In his new position, Robison helps union members across the country by connecting them with local resources and familiarizing them with the SMART MAP (Member Assistance Program). Robison noted that it’s especially important to reach out to sheet metal workers who have traveled to work at large projects. These men and women are putting in long hours while living far from home, and those needing mental health support may not know where to turn.

“SMOHIT has increased staff size and vision, and it’s changing a lot,” he said. “I’m really excited for what lies ahead. This is going to be a whole new fund.”

John Wilson takes national role in sheet metal education

Longtime sheet metal worker John Wilson has been chosen as a field representative by the ITI. In this role, he will provide support for training programs and their directors, create and assist in the implementation of curriculum and training, and serve as a resource/liaison between the ITI and training facilities across the country.

John Wilson

Wilson began his career in the sheet metal industry shortly after he graduated high school in 2005. He completed the apprenticeship program with SMART Local 100, working mainly in the Washington, DC, area. From the moment he graduated from the apprenticeship, Wilson set his sights higher — first as a foreperson; then as general funds trustee, executive board member and part-time instructor; and finally, as an assistant training coordinator and recording secretary for Local 100. During his career, he worked for W.E. Bowers and Southland Industries.

Wilson is continuing his education at the Community College of Baltimore County, pursuing a degree in construction craft professionalism, in addition to industry training and certifications. Currently, he maintains multiple certifications in Occupational Safety and Health for the Construction Industry, fire life safety, duct air leakage, building envelope installer, ventilation verification and testing, adjusting and balancing, to name a few. He currently lives in Delta, Pennsylvania, just over the Maryland/Pennsylvania border.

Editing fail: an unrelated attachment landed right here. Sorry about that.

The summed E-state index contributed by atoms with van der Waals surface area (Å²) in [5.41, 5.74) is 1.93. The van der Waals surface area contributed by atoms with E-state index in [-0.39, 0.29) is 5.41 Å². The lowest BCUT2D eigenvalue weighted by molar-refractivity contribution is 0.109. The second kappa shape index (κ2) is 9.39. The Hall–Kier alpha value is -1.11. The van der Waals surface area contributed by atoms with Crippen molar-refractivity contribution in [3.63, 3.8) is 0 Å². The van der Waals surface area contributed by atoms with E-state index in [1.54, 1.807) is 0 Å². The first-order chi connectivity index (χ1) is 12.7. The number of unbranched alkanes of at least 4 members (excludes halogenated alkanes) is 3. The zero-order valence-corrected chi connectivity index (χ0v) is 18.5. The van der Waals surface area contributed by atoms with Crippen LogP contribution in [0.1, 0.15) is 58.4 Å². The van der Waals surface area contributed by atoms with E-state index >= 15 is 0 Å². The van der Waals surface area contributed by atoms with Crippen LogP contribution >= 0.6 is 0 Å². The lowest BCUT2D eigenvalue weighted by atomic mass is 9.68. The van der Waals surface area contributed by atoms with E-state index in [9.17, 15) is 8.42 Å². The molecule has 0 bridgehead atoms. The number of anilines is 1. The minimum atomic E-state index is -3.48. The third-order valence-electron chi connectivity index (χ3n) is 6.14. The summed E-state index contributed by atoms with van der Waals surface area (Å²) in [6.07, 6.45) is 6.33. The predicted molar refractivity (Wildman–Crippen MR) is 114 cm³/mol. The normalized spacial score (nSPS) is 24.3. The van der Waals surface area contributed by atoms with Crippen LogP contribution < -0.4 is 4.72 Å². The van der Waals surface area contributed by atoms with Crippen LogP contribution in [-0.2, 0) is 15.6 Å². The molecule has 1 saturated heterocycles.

Jeff Bradley named SMOHIT program director

Jeff Bradley, who joined SMOHIT in spring 2023 as a field representative, was promoted to program director in the fall, as his position underwent a “natural evolution:” moving into tasks such as scheduling and planning conferences and programs, reviewing contracts and overseeing the new version of health screenings, among others.

“The shift in responsibilities came organically as I stepped in to help with SMOHIT operations,” Bradley said. “Between revitalizing the health screenings in a different way that will reach even more members to scheduling SMART MAP sessions in Canada, it’s been busy, but I feel like I’m truly bringing benefits to members that could change their lives.”

Bradley entered his sheet metal apprenticeship in 2004 at Local 36 in St. Louis, where he currently resides with his wife and the youngest of his three children. Throughout his career, he has worked as a part- and full-time instructor and welding facility representative, as well as serving Local 36 as an organizer, vice president and director of marketing. He earned his associate degree in heating, ventilation, air conditioning and refrigeration (HVAC-R) from Vatterott College, and he holds multiple certifications and training completion certificates.

In 2023, Local 19 worked with the National Energy Management Institute (NEMI) and pro-union politicians in New Jersey to help pass fire life safety legislation — helping keep citizens safe and creating more work for SMART members in the Garden State.

The process began in January, when then Assistant Business Manager Bryan Bush, Assistant Business Manager Luke Gordon and Political Director Todd Farally approached Assemblyman Anthony Verrelli and Senator Nilsa Cruz- Perez about running a bill that would ensure the state of New Jersey would follow the National Fire Protection Association Code (NFPA), along with the International Fire Code (IFC). Both mandate inspections of fire, smoke, combination fire/smoke dampers and smoke control systems, which include but are not limited to smoke evacuation systems and stairwell pressurization. In addition, any deficient dampers or smoke control systems would need to be repaired in a timely manner after inspection.

Early on, Local 19’s team consulted with Jeremy Zeedyk, the Northeast representative for NEMI. Zeedyk helped to get the ball rolling on crafting the legislation and ensuring that all the technical information, including the necessary certifications, were specified within the language of the bill. After several rough drafts, Local 19 had solid language and talking points to bring to Trenton.

Fire life safety is just one example of the job-creating lawmaking opportunities available to local unions. NEMI encourages all locals to reach out for assistance identifying and drafting legislation.

“By early March, companion bills were introduced in the Assembly and the state Senate, and both bills passed unanimously out of two committees in each chamber over the next couple months,” said Farally. “The Assembly fully passed their version in May, and the Senate moved to pass the legislation in mid- June. Oftentimes we see votes in government fall along stark political lines, but these bills left both the Assembly and Senate unanimously and were headed to Governor Murphy’s desk.”